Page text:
Medicine

Rubber ducks can be full of nasty bugs at bath time

Rubber ducks can be full of nasty bugs at bath time

In 2011, the potential chemical risks of bath toys were documented in the book Slow death by rubber duck: The Secret Danger of Everyday Things, in which two Canadian environmental activists ingested and inhaled things that are part of our everyday lives.

The study, aptly titled, "Ugly ducklings-the dark side of plastic materials in contact with potable water", was published in the latest issue of the journal Biofilms and Microbiomes.

The scientists found a strikingly high volume - up to 75 million cells per square centimetre - and variety of bacteria and fungus living inside the ducks. This is the first time that scientists have taken a close look at these bath toys - and it turns out that the toys your children use when getting clean are harboring potentially unsafe pathogens.

Swiss and American researchers from Swiss Federal Institute of Aquatic Science and Technology, ETH Zurich and the University of IL looked at five such rubber toys and found that four of them contained bacteria including legionella that can cause serious lung disease called legionnaire's disease. Researchers found Legionella and Pseudomonas aeruginosa harmful bacteria inside of the toys.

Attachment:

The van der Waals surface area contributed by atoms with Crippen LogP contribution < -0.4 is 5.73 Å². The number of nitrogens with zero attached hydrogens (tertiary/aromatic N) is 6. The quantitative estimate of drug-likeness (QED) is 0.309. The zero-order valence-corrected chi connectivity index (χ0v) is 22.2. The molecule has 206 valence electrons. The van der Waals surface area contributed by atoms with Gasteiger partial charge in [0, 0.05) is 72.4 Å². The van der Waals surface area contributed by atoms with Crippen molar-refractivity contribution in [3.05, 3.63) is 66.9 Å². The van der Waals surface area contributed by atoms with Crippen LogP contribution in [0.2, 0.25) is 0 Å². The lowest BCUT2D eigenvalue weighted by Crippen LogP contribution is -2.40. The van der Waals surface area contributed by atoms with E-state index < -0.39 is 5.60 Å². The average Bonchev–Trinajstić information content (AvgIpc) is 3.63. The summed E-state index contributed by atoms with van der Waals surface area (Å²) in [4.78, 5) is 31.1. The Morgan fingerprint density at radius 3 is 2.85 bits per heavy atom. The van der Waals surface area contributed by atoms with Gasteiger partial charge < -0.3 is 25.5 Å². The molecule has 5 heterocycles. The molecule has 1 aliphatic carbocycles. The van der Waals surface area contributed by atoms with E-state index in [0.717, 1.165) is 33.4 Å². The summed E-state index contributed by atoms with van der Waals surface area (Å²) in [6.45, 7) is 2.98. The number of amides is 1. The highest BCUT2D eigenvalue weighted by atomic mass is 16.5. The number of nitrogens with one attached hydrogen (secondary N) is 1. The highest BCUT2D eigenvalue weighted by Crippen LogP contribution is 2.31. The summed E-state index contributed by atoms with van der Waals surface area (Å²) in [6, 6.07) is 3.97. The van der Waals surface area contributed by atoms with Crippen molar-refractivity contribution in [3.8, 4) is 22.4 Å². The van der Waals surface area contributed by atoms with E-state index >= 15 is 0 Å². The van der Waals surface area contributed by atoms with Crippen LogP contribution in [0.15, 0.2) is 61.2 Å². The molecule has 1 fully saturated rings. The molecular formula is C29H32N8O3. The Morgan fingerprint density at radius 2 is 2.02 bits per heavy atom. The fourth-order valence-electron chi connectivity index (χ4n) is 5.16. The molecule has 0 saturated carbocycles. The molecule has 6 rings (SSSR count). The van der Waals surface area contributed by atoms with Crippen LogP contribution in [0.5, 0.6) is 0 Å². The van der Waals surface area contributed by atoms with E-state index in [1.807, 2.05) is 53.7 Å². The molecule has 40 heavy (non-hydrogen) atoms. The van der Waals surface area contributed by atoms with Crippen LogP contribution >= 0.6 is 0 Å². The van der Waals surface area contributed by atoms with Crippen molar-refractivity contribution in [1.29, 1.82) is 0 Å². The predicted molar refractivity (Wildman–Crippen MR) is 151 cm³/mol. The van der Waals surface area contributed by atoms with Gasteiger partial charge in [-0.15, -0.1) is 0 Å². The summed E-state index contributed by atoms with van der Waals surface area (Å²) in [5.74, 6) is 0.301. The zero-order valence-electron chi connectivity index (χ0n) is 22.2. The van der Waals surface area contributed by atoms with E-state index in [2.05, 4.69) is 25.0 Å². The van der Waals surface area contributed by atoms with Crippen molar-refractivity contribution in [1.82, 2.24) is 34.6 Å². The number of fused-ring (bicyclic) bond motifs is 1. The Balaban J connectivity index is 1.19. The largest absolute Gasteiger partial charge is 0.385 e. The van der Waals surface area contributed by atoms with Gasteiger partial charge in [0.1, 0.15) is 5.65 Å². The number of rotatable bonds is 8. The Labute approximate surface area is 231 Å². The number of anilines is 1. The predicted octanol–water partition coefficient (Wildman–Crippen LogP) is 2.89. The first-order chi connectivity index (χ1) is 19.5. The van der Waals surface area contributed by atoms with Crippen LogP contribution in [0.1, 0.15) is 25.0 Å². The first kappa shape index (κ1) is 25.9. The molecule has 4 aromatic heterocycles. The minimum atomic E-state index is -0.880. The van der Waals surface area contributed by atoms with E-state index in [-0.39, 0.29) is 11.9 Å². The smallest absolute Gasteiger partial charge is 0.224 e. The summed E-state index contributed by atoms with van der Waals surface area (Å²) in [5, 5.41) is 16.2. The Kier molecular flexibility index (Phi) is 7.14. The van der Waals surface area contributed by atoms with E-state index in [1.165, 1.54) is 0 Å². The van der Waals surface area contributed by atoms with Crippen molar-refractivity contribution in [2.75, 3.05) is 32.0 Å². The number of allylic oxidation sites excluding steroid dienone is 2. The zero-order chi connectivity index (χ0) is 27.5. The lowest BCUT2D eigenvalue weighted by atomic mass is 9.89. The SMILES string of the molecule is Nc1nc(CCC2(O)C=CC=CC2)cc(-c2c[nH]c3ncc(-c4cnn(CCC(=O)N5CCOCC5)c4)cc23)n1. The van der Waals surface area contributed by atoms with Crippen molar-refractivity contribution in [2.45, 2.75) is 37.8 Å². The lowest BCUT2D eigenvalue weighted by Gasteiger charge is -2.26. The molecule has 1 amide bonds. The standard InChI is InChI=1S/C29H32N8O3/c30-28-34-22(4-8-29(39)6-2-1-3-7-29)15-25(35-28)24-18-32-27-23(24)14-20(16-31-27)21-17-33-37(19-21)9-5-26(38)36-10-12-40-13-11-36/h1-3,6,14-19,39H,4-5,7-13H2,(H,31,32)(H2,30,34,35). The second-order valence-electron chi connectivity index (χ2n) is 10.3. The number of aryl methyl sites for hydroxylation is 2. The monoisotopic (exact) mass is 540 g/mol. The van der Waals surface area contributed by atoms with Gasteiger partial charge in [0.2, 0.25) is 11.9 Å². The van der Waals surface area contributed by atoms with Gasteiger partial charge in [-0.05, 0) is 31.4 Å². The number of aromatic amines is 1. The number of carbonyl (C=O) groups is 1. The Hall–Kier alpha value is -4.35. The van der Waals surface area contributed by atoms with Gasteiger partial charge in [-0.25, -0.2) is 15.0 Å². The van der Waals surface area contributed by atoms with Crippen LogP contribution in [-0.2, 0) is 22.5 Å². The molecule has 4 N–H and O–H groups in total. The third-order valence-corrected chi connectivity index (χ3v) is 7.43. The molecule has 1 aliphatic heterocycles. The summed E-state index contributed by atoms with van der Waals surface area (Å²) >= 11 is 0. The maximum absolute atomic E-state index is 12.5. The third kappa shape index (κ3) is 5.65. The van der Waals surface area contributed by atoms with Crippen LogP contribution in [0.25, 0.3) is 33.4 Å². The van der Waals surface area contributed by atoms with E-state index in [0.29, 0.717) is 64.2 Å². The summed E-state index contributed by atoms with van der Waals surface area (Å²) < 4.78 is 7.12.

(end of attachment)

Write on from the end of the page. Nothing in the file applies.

Rubber ducks can be full of nasty bugs at bath time
Rubber ducks can be full of nasty bugs at bath time

The research study was published Tuesday in the journal Biofilms and Microbiomes by the University of IL. Besides, 60 percent of the real bath toys were found with fungi species, according to researchers. The scientists said that tap water does not usually foster the growth of bacteria, but low-quality polymers in the plastic materials gave them the nutrients they need.

'We've found very big differences between different bath animals, ' said microbiologist and lead study author Lisa Neu, who alluded to other bath toys, like rubber crocodiles.

In some cases, they say exposing children to microbes like this can result in a stronger immune system.

Despite the alarming findings, this may not be the beginning of the end for the rubber duck. They experimented on toys over 11 weeks, simulating bathtimes and exposing the ducks to dirty water, soap, sweat and urine. The scientists say using higher-quality polymers to make the ducks could prevent bacterial and fungal growth.